A Montreal accessories company has taken its policy of using no animal products beyond the rack and has forbidden its staff from eating meat and fish at work.
A former employee says the policy violated her rights as a non-vegetarian….
It’s an interesting experiment for many reasons, none of which deal directly with economics as it is currently taught. For one thing, it is a dictated change in a contract with workers. As a standard microeconomics problem, there is a negotiation, the worker’s preferences are examined, and the student is asked to find an economic balance that will satisfy the worker, with the implication that the employer desiring the change with provide compensation. (Note that the standard intermediate or graduate-level microeconomics problem merely teaches math, with dollars and preferences substituted for widgets and variables.)
For another, there is insufficient information to discuss externalities. (Aside to Brad DeLong: it’s not only, or even most importantly, Irving Fisher who is forgotten; Alfred Marshall appears to have been stripped from the curriculum as it transmogrified into a Libertarian Wet Dream.) Absent evidence, we cannot know if the company had a legitimate reason for banning meat eating. Perhaps chemicals used in their processes combine with some proteins and produce a marginally higher level of cancer in those exposed for long periods. Perhaps the maintenance crew has discovered multiple rat nests because the workers have not been attentive to clean-up requirements, leaving enough pieces of pork, chicken, beef, and tripe around to make the building a desirable habitat. We do not have sufficient information.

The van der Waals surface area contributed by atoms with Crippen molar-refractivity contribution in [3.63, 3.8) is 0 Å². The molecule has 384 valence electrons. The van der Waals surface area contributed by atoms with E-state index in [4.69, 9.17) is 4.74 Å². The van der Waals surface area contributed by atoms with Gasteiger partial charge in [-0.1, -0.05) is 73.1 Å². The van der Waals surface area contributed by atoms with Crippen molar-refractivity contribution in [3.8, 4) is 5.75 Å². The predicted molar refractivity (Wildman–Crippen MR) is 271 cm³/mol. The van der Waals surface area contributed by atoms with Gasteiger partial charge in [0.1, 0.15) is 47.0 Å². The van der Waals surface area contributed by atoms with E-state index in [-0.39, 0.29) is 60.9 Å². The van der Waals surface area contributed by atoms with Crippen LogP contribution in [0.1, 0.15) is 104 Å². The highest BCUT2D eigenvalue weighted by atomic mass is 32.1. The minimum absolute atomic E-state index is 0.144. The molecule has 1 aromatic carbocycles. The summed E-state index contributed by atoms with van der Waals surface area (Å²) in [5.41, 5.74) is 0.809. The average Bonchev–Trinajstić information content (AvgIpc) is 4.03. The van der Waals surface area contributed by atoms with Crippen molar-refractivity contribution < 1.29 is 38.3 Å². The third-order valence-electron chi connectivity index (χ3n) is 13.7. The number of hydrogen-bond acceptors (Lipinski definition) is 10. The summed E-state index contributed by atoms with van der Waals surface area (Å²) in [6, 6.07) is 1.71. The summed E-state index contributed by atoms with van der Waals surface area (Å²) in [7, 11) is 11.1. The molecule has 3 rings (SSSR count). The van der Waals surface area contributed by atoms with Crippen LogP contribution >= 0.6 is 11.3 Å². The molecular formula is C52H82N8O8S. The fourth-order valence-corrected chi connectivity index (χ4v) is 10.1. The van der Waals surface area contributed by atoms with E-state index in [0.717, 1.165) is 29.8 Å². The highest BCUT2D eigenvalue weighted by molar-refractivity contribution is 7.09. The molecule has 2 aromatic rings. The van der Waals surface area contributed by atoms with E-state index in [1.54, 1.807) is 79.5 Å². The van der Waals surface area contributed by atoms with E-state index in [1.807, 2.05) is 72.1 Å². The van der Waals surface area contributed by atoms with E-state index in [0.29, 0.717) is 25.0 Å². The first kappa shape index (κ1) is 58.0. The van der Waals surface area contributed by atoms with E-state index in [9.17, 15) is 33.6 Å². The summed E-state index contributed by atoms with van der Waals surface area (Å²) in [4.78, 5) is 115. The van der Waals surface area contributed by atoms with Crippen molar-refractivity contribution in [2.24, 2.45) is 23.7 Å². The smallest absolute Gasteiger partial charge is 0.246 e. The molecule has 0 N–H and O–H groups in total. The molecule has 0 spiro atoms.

We do, however, know that bars that permit smoking produce lung, throat, and other cancers in even the non-smoking bartenders and wait staff. It may be unlikely that the aggressive hormone and radiation treatment given to meat these days produces a similar effect—radiation and drug treatment, after all, are both perfectly safe—but it is also possible that the company has seen recent research that indicates otherwise and fears for its future health-care costs.
We also do not know whether the company provides eating areas for its staff, or under what conditions it does. Is there a company cafeteria (or eating spaces on various floors) that provides napkins and utensils to those who bring their own food? Is eating at one’s desk permitted? (I have worked places where it is not.) In such a case, we cannot even model the type of microeconomics problem referenced above, because we do not know the extent to which the workers are being told to give up something. (Smokers having to leave the building has positive externalities for them, such as work breaks others do not get and social networking opportunities that provide compensation.) We cannot, in short, know the value of the widgets or the identities of the variables.
The question then becomes whether this is an economics problem at all. And, if we assume it is, what does that mean for other. more standard, problems? On the Next Rock: capital, labor, and taxation.